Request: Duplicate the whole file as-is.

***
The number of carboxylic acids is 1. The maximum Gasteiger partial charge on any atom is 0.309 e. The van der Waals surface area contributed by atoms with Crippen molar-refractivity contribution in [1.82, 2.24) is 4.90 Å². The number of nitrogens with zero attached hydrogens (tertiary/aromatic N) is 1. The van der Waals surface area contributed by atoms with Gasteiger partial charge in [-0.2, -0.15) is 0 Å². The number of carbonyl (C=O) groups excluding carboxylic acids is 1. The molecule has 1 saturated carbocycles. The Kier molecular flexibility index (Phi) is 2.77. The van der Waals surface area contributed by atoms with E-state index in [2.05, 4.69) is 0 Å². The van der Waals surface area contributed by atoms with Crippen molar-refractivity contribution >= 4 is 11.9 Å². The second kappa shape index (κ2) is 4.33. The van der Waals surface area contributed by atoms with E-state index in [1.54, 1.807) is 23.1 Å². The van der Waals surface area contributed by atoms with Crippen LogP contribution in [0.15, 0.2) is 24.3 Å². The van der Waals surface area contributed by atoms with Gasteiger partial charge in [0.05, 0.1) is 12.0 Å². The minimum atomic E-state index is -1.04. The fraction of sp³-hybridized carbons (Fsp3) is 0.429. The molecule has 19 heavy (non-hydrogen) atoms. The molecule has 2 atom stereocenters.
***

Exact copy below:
The number of carboxylic acids is 1. The maximum Gasteiger partial charge on any atom is 0.309 e. The van der Waals surface area contributed by atoms with Crippen molar-refractivity contribution in [1.82, 2.24) is 4.90 Å². The number of nitrogens with zero attached hydrogens (tertiary/aromatic N) is 1. The van der Waals surface area contributed by atoms with Gasteiger partial charge in [-0.2, -0.15) is 0 Å². The number of carbonyl (C=O) groups excluding carboxylic acids is 1. The molecule has 1 saturated carbocycles. The Kier molecular flexibility index (Phi) is 2.77. The van der Waals surface area contributed by atoms with E-state index in [2.05, 4.69) is 0 Å². The van der Waals surface area contributed by atoms with Crippen molar-refractivity contribution >= 4 is 11.9 Å². The second kappa shape index (κ2) is 4.33. The van der Waals surface area contributed by atoms with E-state index in [1.54, 1.807) is 23.1 Å². The van der Waals surface area contributed by atoms with Crippen LogP contribution in [0.15, 0.2) is 24.3 Å². The van der Waals surface area contributed by atoms with Gasteiger partial charge in [0.05, 0.1) is 12.0 Å². The minimum atomic E-state index is -1.04. The fraction of sp³-hybridized carbons (Fsp3) is 0.429. The molecule has 19 heavy (non-hydrogen) atoms. The molecule has 2 atom stereocenters.